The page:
Girls, Aggressive?

Society's attention on aggression in children has focused primarily on boys. Many of us assume boys are more aggressive because their forms of aggression are more visible. We see them hitting or fighting on the playgrounds or in our homes. In fact, much of the research on aggressive children has focused on the more overt, physical types of aggression characteristic of boys.

Researcher Nicki Crick of the University of Minnesota and her colleagues argue that research has overlooked aggressive behavior in girls because the patterns of aggression in girls are different than in boys. Most definitions of aggression include behaviors that are intended to hurt or harm others. Nicki Crick and her colleague Jennifer Grotpeter elaborate on that definition by adding that aggression also includes behaviors that best thwart or damage goals that are valued by their respective gender peer groups. (Crick & Grotpeter, 1995, p. 710). Boys generally harm others with physical or verbal aggression because this behavior is consistent with the physical dominance peer group goals of boys. Girls, on the other hand, are more apt to focus their aggression on relational issues with their peers. This behavior is consistent with the social peer group and intimacy goals of girls. This kind of aggression, which Crick and her colleagues call relational aggression, is more characteristic of girls, though not exclusive to girls, and is done with the intention of damaging another child's friendship or feelings of inclusion within a social group (Crick & Grotpeter, 1995, p. 711).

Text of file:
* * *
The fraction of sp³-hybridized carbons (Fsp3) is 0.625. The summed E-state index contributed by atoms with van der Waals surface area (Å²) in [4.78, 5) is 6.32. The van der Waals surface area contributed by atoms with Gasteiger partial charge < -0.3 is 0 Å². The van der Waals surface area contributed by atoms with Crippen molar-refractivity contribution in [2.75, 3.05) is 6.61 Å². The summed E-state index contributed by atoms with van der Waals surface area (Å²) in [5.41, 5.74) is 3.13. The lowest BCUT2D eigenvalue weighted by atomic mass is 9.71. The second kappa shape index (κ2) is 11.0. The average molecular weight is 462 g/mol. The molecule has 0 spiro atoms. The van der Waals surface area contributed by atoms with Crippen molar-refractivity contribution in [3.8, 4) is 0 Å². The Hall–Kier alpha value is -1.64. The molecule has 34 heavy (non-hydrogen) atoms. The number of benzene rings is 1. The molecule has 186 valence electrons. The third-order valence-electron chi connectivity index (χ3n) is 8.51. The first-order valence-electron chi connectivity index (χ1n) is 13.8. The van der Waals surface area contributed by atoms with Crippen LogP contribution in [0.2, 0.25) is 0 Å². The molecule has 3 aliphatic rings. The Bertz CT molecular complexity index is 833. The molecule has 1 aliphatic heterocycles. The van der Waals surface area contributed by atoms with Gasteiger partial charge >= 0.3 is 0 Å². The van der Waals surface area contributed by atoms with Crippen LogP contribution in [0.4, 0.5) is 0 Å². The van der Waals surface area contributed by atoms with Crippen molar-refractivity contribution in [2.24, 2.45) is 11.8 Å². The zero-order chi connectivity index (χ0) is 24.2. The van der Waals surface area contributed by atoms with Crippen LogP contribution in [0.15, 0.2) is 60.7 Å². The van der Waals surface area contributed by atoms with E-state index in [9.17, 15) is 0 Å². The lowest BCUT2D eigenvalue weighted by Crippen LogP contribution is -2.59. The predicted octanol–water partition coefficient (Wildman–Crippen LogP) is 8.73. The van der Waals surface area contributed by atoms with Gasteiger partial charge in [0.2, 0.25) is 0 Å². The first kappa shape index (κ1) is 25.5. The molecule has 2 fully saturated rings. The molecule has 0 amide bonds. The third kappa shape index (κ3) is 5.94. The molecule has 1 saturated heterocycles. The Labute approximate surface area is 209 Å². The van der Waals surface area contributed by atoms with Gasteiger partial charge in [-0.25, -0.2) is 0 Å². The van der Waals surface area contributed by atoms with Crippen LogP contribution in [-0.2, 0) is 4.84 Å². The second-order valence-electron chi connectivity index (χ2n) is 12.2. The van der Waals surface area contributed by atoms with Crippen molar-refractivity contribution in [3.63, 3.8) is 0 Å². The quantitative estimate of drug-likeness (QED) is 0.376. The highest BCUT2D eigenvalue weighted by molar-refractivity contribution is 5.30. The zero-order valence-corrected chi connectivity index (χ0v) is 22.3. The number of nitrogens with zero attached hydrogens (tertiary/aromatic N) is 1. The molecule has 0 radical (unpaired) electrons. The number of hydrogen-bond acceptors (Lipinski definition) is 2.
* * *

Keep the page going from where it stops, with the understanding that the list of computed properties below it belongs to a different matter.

Girls' relational aggression includes a range of behaviors such as excluding another child from a play group as a form of retaliation, intentionally withdrawing friendship as a way of hurting or controlling a child, and spreading rumors about a child to persuade peers to reject her (Crick & Grotpeter, 1995, p. 711). Patterns of relational aggression are seen in girls as young as 3 to 5 years of age (Crick, Casas, & Mosher, 1997, p. 585) and appear to be relatively stable over time (Crick, 1996, p. 2326).

Should parents be concerned about girls who engage in this kind of aggression? Does this kind of behavior cause any real harm? The answer to both questions is yes. Relationally aggressive girls have more social and emotional problems and experience more loneliness, depression, negative self-perceptions, and peer rejection than others. Those who are victims of relationally aggressive behaviors also experience adjustment problems and report more depression, anxiety, and emotional distress than their non-targeted peers (Crick, Casas, & Mosher, 1997, p. 579).

Sidebar: Children with ADHD, ODD, and other behavioral disorders are particularly vulnerable to low self-esteem. They frequently experience school problems, have difficulty making friends, and lag behind their peers in psychosocial development. The are more likely than their peers to bully and be bullied.

Problems with peers affect children in multiple ways. Gary Ladd's Pathways Project, a long-term study of children from kindergarten through junior high school, looks at aspects of family and school that affect children's academic success. Ladd found that the kinds of relationships children form with peers once they get into school matter a great deal. When children have difficulty with their peer group at the start of school, they do less well on measures of learning and achievement. Similarly, children who are consistently victimized teased or hit are more likely to develop negative views of school, are more lonely, have more physical complaints, and display higher levels of school avoidance (Patten, 1999).

Children who are rejected by their peers continue to experience problems later in life, such as dropping out of school, juvenile delinquency, and mental health problems (Asher & Williams, 1993). Furthermore, antisocial behavior in girls during their childhood and teen years is found to persist into adulthood with higher rates of criminality, teen pregnancy, and adult depression (Antisocial Behavior in Girls,. 1999, pp. 1, 7).